I’ve coached hundreds of leaders through deep dives on their teams to understand each person’s individual development needs. One of the common themes that come up in these sessions is this idea of a leader being too hard on themselves.

We found that these people usually were very driven and wanted their area of responsibility to be a successful part of the organization. They also typically had a high level of care for their people. The feedback about the individual was that they took constructive feedback hard and were in fact harder on themselves than their actual leader could ever be.

Maybe that hits a little close to home, or you know someone that describes.

I certainty was that leader for a time. I had a high drive to be the best field location in the organization. We had very high expectations for our people while having a great time with wonderful results. It was also not uncommon for me to get wrecked as my leader layout constructive feedback during visits. I was too hard on myself and I often felt failure after the visit.

Negative self-talk can eat you alive in your personal and professional life. Being mindful of positive self-talk can make a lasting impact on your overall leadership and emotional health.

4 types of Negative Self Talk

Before we fill our lives with positive self-talk, we need to understand negative self-talk so we can identify when it’s happening and how often it occurs.

  • Personalizing: The, “It’s not you, it’s me” mantra. This is one of the most common forms and basically follows the pattern of when something bad happens you automatically blame yourself for the outcome. It’s important to do some reality testing here to determine if you are truly responsible or are there outside circumstances at play.
  • Real-Life Example: You weren’t chosen in the interview process. Constructive feedback at work.
  • Filtering: Here you filter out the good things in the situation and magnify the negative. An example of this would be an area leader’s visit to one of our locations. They leave a heap of positive observations and affirmations while giving you a couple of things to work on. After the fact, you only focus on the couple of negative things and discount all the positive pieces that they gave you.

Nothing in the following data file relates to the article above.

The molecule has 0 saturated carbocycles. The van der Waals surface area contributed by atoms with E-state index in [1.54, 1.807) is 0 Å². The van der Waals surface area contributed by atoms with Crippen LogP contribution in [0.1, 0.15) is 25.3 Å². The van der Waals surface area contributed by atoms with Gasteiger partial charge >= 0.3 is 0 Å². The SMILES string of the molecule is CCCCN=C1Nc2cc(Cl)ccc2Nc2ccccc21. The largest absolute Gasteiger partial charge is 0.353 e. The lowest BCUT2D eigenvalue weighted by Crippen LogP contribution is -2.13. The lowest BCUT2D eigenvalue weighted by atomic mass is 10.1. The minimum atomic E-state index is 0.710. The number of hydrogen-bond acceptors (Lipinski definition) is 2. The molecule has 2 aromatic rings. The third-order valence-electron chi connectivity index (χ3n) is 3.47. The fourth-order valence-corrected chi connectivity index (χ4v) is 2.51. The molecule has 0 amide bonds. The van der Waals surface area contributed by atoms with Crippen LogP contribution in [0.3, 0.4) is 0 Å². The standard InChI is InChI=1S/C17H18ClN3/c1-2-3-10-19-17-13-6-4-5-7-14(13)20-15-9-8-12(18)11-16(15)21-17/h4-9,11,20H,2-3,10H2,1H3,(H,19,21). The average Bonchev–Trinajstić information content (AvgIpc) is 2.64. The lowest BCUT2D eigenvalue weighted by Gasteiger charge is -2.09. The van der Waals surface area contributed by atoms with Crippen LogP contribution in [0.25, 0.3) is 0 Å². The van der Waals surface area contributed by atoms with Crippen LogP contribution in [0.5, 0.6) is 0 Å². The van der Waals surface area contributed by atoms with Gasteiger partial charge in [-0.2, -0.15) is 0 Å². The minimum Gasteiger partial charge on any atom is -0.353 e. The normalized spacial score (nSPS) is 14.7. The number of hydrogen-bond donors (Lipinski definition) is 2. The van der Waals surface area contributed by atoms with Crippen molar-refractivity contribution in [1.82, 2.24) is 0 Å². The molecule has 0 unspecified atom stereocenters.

• Real-Life Example: Filtering teachers/professors/mentors’ notes on a paper/project/challenge. 
  • Catastrophizing: This is where you automatically think the worst in situations. It’s important here to think about the likelihood that your thought will actually occur and consider other possible outcomes.
  • Real-Life Example: You always get stuck in heavy traffic. You feel like you are always going to be excluded. 
  • Polarizing: It’s either all good or all bad. There is typically no middle ground in this thought process. You have to be perfect or you are a total failure. Maybe you have a goal to run or walk three times a week and you are only able to do it twice. Your overall focus is on the “failure” and not on the progress that you are making.
  • Real-Life Example: Hobbies/home projects are perfect or you failed overall.  Being destroyed by a “B” in school. When a friend/customer experiences a service failure. 

Identify those areas in your life where you are sabotaging yourself with negative self-talk, and remember that it’s not created equally across all parts of your life. You may struggle with personalizing-type of negative self-talk at work and be fine at home.  You may be polarizing at home, and be fine where you volunteer your time. 

Now that we know those areas of opportunity, we’ll cover some tips for positive self-talk and reflection next week. 

Make a better tomorrow.